Review: Apple iPhone 5s

Review: Apple iPhone 5s

Apple's new iPhone 5s isn't a huge leap forward, but touch ID and a faster processor should keep most users satisfied

Apple's new iPhone 5s isn't a huge leap forward, but touch ID and a faster processor should keep most users satisfied.

Design & display

The iPhone 5s retains an almost identical physical design to its predecessor. It has a 4-inch screen with 1136x640 resolution.

The screen remains one of the best in the market in terms of clarity, colour and viewing angles. However, its size is tough to swallow if you've used a device like the Samsung Galaxy S4, the HTC One or even Nokia's Lumia 1020.

The iPhone 5s uses the same anodised aluminium finish as its predecessor, but there is two new colours and therefore three colour options in total: gold, silver and "space grey".

The most notable feature of the iPhone 5s is the home button, which doubles as an optical fingerprint scanner.

The touch ID system enables users to unlock the phone without the need for a traditional passcode. It's fairly easy to setup, and works effectively 95 per cent of the time.

Apple's setup process takes a few minutes and even requires users to scan the sides of the finger in order to provide better results. After a few days of using touch ID, it becomes second nature.

Touch ID can also be used in place of an iTunes Store password when purchasing apps and content, and will also work with the App Store and the iBooks Store. However, it does not work with any third party options.

Software & performance

The iPhone 5s obviously comes with the newest version of Apple's mobile operating system, iOS 7. New features include a completely revamped user interface, AirDrop wireless sharing, and an all-new Control Centre.

It has received mixed reviews but it is a significant improvement over iOS 6, which looked dated compared to its Android and Windows Phone competitors.

The control centre, accessible by swiping up from the bottom of the screen, is without a doubt the most useful new feature.

It eliminates the need to delve through the settings menu to access commonly used functions like Bluetooth and Wi-Fi, allows users to quickly adjust the brightness, and has shortcuts for the camera, calculator, timer and flashlight.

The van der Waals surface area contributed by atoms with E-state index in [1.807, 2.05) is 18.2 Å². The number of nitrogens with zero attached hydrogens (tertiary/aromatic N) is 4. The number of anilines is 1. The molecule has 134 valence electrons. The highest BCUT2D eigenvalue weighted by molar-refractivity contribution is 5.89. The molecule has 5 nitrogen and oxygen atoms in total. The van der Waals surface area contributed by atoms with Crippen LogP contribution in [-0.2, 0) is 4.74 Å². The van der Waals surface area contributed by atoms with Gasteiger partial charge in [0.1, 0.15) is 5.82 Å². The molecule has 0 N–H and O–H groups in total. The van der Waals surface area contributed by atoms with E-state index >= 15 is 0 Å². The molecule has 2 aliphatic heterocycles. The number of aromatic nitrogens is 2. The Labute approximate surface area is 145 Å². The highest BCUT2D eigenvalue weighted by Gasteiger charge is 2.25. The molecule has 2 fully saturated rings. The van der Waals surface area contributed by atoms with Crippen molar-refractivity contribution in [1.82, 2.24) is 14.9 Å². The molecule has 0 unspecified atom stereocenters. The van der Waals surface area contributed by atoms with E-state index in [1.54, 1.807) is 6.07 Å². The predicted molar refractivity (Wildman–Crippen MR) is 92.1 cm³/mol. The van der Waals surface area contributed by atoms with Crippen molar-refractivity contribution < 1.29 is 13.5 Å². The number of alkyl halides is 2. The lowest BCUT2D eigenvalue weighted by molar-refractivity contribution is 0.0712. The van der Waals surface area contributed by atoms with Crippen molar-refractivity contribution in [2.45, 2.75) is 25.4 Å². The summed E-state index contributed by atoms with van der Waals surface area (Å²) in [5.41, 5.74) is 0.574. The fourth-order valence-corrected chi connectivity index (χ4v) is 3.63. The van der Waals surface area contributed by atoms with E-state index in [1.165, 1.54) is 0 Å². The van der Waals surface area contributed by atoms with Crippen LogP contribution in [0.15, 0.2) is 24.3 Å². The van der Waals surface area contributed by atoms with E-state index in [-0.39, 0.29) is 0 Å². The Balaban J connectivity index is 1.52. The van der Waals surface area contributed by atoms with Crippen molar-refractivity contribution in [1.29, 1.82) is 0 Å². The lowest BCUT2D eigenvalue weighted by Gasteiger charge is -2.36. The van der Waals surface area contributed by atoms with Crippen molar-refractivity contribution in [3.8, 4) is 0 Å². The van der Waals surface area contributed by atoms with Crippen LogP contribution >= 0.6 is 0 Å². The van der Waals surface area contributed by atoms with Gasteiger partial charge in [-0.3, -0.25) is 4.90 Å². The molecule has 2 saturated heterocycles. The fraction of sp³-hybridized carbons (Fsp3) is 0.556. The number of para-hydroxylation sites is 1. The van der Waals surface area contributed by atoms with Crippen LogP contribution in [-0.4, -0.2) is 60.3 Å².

Notifications remain significantly inferior to Android, the default calendar app is limited and Siri is improved, but remains less useful than it should be.

The iPhone 5s has an updated A7 processor, and is the first smartphone on the market to use 64-bit architecture. Apple says it is up to twice as fast than the A6 chip used on the iPhone 5.

However, side-by-side with the iPhone 5, it is hard to spot the differences. General performance is slightly improved, but there is not a huge difference between the two, and most of iOS 7's animations look exactly the same.

The real advantage of the A7 processor in the iPhone 5s will be seen in the coming months, as more applications are developed to take advantage of its power.

Perhaps more important than the A7 processor is the iPhone 5s' M7 "coprocessor". Apple claims it is a "sidekick" to the A7 chip, designed to measure motion data from the phone's accelerometer, gyroscope and compass. This works as advertised, but again, it is not open to third party apps.

Camera & battery life

The camera on the iPhone 5s still uses an 8-megapixel sensor but now has a 5-element lens with an aperture of f2.2.

Apple says the surface area of the sensor is larger than its predecessor, and the pixels are larger at 1.5 microns. The difference between the iPhone 5 and iPhone 5s for daytime shots is not too apparent, but low-light performance is significantly improved.

Low light photos are also aided by a new camera flash on the iPhone 5s. It has been upgraded from single-LED to dual-LED and Apple says it is the first with different colour temperatures on each LED. While it produces better results, it is no substitute for a proper Xenon flash.

The iPhone 5s boasts a few new camera features. A new burst mode can take 10 photos in a second and automatically select the best shots, while a slow-motion recording mode can capture 720p HD video at 120 frames per second.

Apple says the iPhone 5s' battery will last for up to eight hours on 3G, and up to 10 hours of 4G and/or Wi-Fi Internet use, while talk time is listed at up to 10 hours.

However, anyone who uses the device extensively throughout the day will be disappointed to learn they will need to charge before a night out to avoid a dead iPhone.

The final word

Apple's iPhone 5s has a small screen by 2013 standards and is unlikely to attract users switching from large screen Android devices, but remains the best smartphone Apple has ever released.

The useful fingerprint sensor, a faster processor and improved low light camera performance will keep most iPhone users satisfied.

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